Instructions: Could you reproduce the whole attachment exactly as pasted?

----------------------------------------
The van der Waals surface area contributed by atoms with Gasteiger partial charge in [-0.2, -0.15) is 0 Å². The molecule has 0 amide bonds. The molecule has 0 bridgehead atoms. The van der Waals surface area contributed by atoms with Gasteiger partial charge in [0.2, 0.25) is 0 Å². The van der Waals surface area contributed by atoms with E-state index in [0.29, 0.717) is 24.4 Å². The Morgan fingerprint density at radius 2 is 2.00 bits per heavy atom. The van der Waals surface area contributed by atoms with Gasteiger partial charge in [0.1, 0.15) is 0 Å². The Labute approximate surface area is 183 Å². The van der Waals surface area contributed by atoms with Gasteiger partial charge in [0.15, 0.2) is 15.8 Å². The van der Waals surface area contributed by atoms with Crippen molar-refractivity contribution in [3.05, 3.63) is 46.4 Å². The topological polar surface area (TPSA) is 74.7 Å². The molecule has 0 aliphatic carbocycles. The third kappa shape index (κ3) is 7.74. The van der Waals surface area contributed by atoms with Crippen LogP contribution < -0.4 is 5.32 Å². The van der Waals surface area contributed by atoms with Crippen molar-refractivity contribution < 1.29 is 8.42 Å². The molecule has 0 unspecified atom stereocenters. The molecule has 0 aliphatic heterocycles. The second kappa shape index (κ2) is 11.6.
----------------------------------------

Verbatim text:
The van der Waals surface area contributed by atoms with Gasteiger partial charge in [-0.2, -0.15) is 0 Å². The molecule has 0 amide bonds. The molecule has 0 bridgehead atoms. The van der Waals surface area contributed by atoms with Gasteiger partial charge in [0.2, 0.25) is 0 Å². The van der Waals surface area contributed by atoms with E-state index in [0.29, 0.717) is 24.4 Å². The Morgan fingerprint density at radius 2 is 2.00 bits per heavy atom. The van der Waals surface area contributed by atoms with Gasteiger partial charge in [0.1, 0.15) is 0 Å². The Labute approximate surface area is 183 Å². The van der Waals surface area contributed by atoms with Gasteiger partial charge in [0.15, 0.2) is 15.8 Å². The van der Waals surface area contributed by atoms with Crippen molar-refractivity contribution in [3.05, 3.63) is 46.4 Å². The topological polar surface area (TPSA) is 74.7 Å². The molecule has 0 aliphatic carbocycles. The third kappa shape index (κ3) is 7.74. The van der Waals surface area contributed by atoms with Crippen LogP contribution < -0.4 is 5.32 Å². The van der Waals surface area contributed by atoms with Crippen molar-refractivity contribution < 1.29 is 8.42 Å². The molecule has 0 unspecified atom stereocenters. The molecule has 0 aliphatic heterocycles. The second kappa shape index (κ2) is 11.6.